To do that you’ll add a double dose of chlorine-based hot tub shock. Leave the lid off and the jets on and let circulate 20 minutes. Continue to scoop off the excess foam on the surface of the water.

Also be aware that with super-high chlorine levels, you’ll likely have to wait a day or 2 before it will be safe to soak in. And make sure to check the levels before you get in.

What causes yellow foam in a hot tub?

Yellow hot tub foam can be caused by the presence of microorganisms and bacteria build-up, metals such as iron in high levels in the water, but it can also be triggered by low pH and high bromine levels.

It reflects that the tub is not in the most sanitary condition and that the water chemistry is out of balance. Even though yellow foam is not harmful to the users, it’s best not to use the tub until it’s restored to a better state.

So, how do you do that?

A good option is to clean the tub thoroughly after draining the water. Make sure the hot tub cover and the filters are also cleaned. Refill the tub and add sanitizers ensuring that the right quantity is applied.

And, as a preventive measure, you’ll want to shock the water a week after to reactivate the sanitizer level and to make the water less hospitable for the microorganisms and bacteria.

You’re probably curious about what makes hot tub water cloudy and smelly.

Find out the causes and the solution in a recent article of mine. I explained that high pH, low sanitizers, and algae build-up in the plumbing are often the key culprits. But there’s 1 sure-fire way to get smelly hot tub water and almost all of us do this daily!

Just click the link to read it on my site.

Is foam in a hot tub bad?

Foam in a hot tub is bad. While it’s not directly harmful to the users, it’s a sign that the water chemistry is not right and that there are contaminants in the water. Over time, it can lead to corrosion of some parts and the discoloring of the tub’s walls.

It’s not ideal that the tub is used in this state.

The contaminants are things like laundry detergent, sweat, body oil, shampoo, deodorant, makeup, and suntan lotion. Definitely, these are not substances you want in your water as you soak. 

If you’re thinking of taking a dip and the water’s foamy, you’ll have to wait and get rid of the foam first. 

Do you always have to drain the water and clean the tub each time it’s foamy? 

Not necessarily; it depends on how bad it is. If the water is foamy, smelly, and discolored, you’ll have to do a biofilm clean-out. There are other corrective measures if it’s not really serious. I’ll get into that in a bit.

But, on average, the biofilm clean-out is done when it’s a serious case. Then, you will want to drain and refill the tub every 3-5 months. 

I gave a range because it actually depends on a couple of factors which I explained in a recent article of mine. In it, I even shared how you can tell the ideal time to change the water simply by looking at it. 

Just click that link to read it on my site. 

How does hot tub defoamer work?

Hot tub defoamers work by pouring 1-3 ounces directly into the hot tub in the affected areas. They are fast-acting, as they work on direct contact with the foam. And the process of elimination is done without affecting the hot tub’s water chemistry. The water is safe to get in immediately following treatment.

The goal is to restore the water to a foam-free state. 

A key requirement in how defoamers work is partial solubility: they are half-in and half-out. If they’re too “in”, in other words, too soluble or dispersible, they may not work and may even aid in further foam buildup.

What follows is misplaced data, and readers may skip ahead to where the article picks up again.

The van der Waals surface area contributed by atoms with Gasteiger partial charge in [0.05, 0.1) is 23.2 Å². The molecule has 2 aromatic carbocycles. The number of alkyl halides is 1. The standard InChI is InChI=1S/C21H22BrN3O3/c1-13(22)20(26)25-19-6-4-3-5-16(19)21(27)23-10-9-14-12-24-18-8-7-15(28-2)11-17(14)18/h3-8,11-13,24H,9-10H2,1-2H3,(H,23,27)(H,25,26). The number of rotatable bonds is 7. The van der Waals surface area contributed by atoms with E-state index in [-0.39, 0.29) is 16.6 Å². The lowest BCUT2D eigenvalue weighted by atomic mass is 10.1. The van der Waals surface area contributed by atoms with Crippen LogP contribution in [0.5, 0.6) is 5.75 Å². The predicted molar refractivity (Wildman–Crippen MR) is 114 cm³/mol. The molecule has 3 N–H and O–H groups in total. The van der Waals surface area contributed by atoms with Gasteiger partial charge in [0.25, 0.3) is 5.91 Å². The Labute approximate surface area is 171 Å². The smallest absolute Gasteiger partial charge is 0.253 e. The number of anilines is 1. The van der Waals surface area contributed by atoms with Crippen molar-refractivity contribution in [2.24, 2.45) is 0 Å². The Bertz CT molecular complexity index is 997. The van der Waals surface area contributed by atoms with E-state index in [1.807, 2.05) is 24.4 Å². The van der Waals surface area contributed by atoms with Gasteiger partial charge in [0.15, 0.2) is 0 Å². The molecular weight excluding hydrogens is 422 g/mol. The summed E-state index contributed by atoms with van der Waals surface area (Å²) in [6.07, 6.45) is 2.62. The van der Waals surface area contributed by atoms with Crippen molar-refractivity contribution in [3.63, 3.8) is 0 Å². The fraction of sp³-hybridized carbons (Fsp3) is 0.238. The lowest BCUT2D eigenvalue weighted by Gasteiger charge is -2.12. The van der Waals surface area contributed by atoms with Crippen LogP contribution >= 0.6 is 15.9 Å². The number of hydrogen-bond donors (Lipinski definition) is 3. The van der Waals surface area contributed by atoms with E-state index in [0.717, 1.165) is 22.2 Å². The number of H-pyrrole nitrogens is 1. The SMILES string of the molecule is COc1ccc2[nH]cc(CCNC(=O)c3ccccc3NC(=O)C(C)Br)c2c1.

If they’re too “out”, they may cling to the equipment’s surface and contribute to its defect. So, they are delicately formulated. 

They have “low-surface tension and spread rapidly at the gas-liquid interface to have an effective impact on the foam. They penetrate the foam and release the trapped gas enabling the foam to burst.

CLICK HERE to see my favorite on Amazon. 

It’s an eco-friendly defoamer that removes foam quickly. In fact, in minutes. And it doesn’t upset water chemistry. It’s made with silicone (it may not be ideal for you if you have a silicone allergy).

It’s highly concentrated, this is one of the reasons it gets the job done quickly, and it leaves no residue. It also leaves your sanitizers and other additives untouched. 

It’s got over 1,200 ratings on Amazon, and almost all are 5 stars.

Conclusion 

Phew. That was a lot. 

The good thing is that with what we looked at, the days of having excessive foams are over. In the article, we looked at the causes of excessive foam. Essentially, it’s caused by chemical imbalance and contaminants (surfactants). 

We checked out simple steps to take to prevent foam buildup.

We learned about ways to get rid of foam naturally and that foams, while not really dangerous to users, show that the hot tub’s sanitary condition leaves a lot to be desired. 

We looked at what causes yellow foam, and we called it a day by checking out how defoamers work. I even suggested one of the best in the market. 

Ready to Spend Less Time On Maintenance and More Time Enjoying Your Hot Tub?

Let’s face it. Balancing the water, cleaning filters, dealing with rashes, and trying to figure out which chemicals to buy and add can make you feel more like a chemist than someone who just wants to relax after a long hard day!

That’s exactly why The Hot Tub Handbook and Video Course is so valuable!

This is from Matt over at Swim University and he developed it for people looking to save money, time, and frustration. His tips on chemicals can save you $100/year just by making sure you buy only what you need.

So if you’re ready to stop being confused or frustrated with your hot tub and start spending more time in it, check out The Hot Tub Handbook and Video Course.

Just click that link to learn more on their website.


Photo which requires attribution:

foam by Martin Abegglen is licensed under CC2.0 and was cropped, edited, and had a text and graphic overlay added.

Jeff Campbell

Jeff Campbell is a husband, father, martial artist, budget-master, Disney-addict, musician, hot tub lover, and recovering foodie having spent over 2 decades as a leader for Whole Foods Market.

Top Related Posts